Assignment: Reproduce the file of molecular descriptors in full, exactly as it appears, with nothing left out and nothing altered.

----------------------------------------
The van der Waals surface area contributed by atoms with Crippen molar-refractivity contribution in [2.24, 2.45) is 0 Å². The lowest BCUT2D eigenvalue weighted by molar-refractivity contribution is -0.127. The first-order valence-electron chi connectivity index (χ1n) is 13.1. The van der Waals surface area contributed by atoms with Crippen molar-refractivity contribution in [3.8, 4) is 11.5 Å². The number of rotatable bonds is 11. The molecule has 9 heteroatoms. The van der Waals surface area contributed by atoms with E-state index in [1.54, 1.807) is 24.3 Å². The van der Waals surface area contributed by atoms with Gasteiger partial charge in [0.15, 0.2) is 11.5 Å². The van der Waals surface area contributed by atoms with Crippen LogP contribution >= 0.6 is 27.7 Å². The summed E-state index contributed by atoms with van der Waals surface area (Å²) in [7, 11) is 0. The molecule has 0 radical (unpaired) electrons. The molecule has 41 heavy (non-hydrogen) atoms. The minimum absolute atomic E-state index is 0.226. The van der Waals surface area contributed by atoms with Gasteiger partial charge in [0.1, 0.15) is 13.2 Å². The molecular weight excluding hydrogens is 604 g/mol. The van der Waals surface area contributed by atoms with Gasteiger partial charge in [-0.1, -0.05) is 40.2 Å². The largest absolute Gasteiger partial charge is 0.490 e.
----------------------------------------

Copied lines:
The van der Waals surface area contributed by atoms with Crippen molar-refractivity contribution in [2.24, 2.45) is 0 Å². The lowest BCUT2D eigenvalue weighted by molar-refractivity contribution is -0.127. The first-order valence-electron chi connectivity index (χ1n) is 13.1. The van der Waals surface area contributed by atoms with Crippen molar-refractivity contribution in [3.8, 4) is 11.5 Å². The number of rotatable bonds is 11. The molecule has 9 heteroatoms. The van der Waals surface area contributed by atoms with E-state index in [1.54, 1.807) is 24.3 Å². The van der Waals surface area contributed by atoms with Gasteiger partial charge in [0.15, 0.2) is 11.5 Å². The van der Waals surface area contributed by atoms with Crippen LogP contribution >= 0.6 is 27.7 Å². The summed E-state index contributed by atoms with van der Waals surface area (Å²) in [7, 11) is 0. The molecule has 0 radical (unpaired) electrons. The molecule has 41 heavy (non-hydrogen) atoms. The minimum absolute atomic E-state index is 0.226. The van der Waals surface area contributed by atoms with Gasteiger partial charge in [0.1, 0.15) is 13.2 Å². The molecular weight excluding hydrogens is 604 g/mol. The van der Waals surface area contributed by atoms with Gasteiger partial charge in [-0.1, -0.05) is 40.2 Å². The largest absolute Gasteiger partial charge is 0.490 e.